The Saboteur “cause[s] you to resist opportunities . . . out of fear of inviting change into your life.” [Myss, p. 122-123] A friend once said to me that she had a fear of succeeding. It wasn’t until I started writing that I found understanding in what she meant by that statement. As I think about this business I realize that there is an inherent pressure on writers to make each book better and more successful than the last one. I sit down to write and at times ask myself, ‘Do I have it in me to do this?’ The Saboteur can easily sabotage creative opportunities and cause you to abort your dreams. [Myss, p.112] Yes, there is a reality to this business but at the root of the high concept, the marketing plan, and the media packet, is the necessity to tell stories.

There are plenty of people out there who will read your story and give you their honest critique about your work – constructive or harmful. Write the best story that you can and share it with the world; don’t you be the one to stand in the way of your success.

Our art imitates life . . . just as our characters have goals, motivations, and conflicts, so do we as writers and as people. And we all possess different facets to our personalities that cause us to act and react in certain ways. Understanding the “why” of those actions and reactions can help us stay true to ourselves and better handle the curves thrown our way when life happens.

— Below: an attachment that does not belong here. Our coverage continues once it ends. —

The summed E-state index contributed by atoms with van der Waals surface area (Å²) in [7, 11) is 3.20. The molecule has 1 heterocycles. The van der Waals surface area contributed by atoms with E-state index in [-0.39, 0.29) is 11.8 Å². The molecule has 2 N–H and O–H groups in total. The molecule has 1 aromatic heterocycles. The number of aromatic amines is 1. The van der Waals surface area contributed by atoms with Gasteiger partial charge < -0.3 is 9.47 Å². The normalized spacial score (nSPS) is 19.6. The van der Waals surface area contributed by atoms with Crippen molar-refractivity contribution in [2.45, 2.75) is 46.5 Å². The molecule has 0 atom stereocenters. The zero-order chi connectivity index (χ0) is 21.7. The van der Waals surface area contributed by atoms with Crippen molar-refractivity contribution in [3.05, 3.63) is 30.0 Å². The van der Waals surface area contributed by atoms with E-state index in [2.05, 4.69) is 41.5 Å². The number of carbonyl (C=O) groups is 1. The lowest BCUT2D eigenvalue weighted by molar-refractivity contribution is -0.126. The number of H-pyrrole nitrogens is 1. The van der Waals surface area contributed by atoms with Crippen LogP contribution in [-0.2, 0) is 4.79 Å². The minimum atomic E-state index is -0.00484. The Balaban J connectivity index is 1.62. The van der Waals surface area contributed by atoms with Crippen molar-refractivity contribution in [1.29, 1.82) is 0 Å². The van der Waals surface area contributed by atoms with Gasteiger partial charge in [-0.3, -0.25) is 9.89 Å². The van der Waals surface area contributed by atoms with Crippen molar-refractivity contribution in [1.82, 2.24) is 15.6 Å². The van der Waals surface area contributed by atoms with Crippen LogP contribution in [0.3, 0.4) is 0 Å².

Keep writing!


Sources cited in this post:

Cowden, Tami. What Are the Sixteen Master Archetypes? 2003-2005. [Retrieved May 16, 2005].

Dixon, Debra. Goal, Motivation, & Conflict: The Building Blocks of Good Fiction. Memphis, TN: Gryphon Books for Writers, 1996.

Myss, Caroline. Sacred Contracts: Awakening Your Divine Potential. New York, NY: Harmony Books, 2001.

Oxford English Dictionary, 2nd edition. Vol. 1. Oxford: Clarendon Press: 1989.

[This article re-reprinted with permission]



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  1. I found your site on technorati and read a few of your other posts. Keep up the good work. I just added your RSS feed to my Google News Reader. Looking forward to reading more from you.

    Peter Quinn

  2. Thanks for joining us Peter – Feel free to chime in – we love hearing other’s ideas!

  3. Peter,
    Thank you for stopping by! We appreciate your kind words and support and look forward to seeing you again!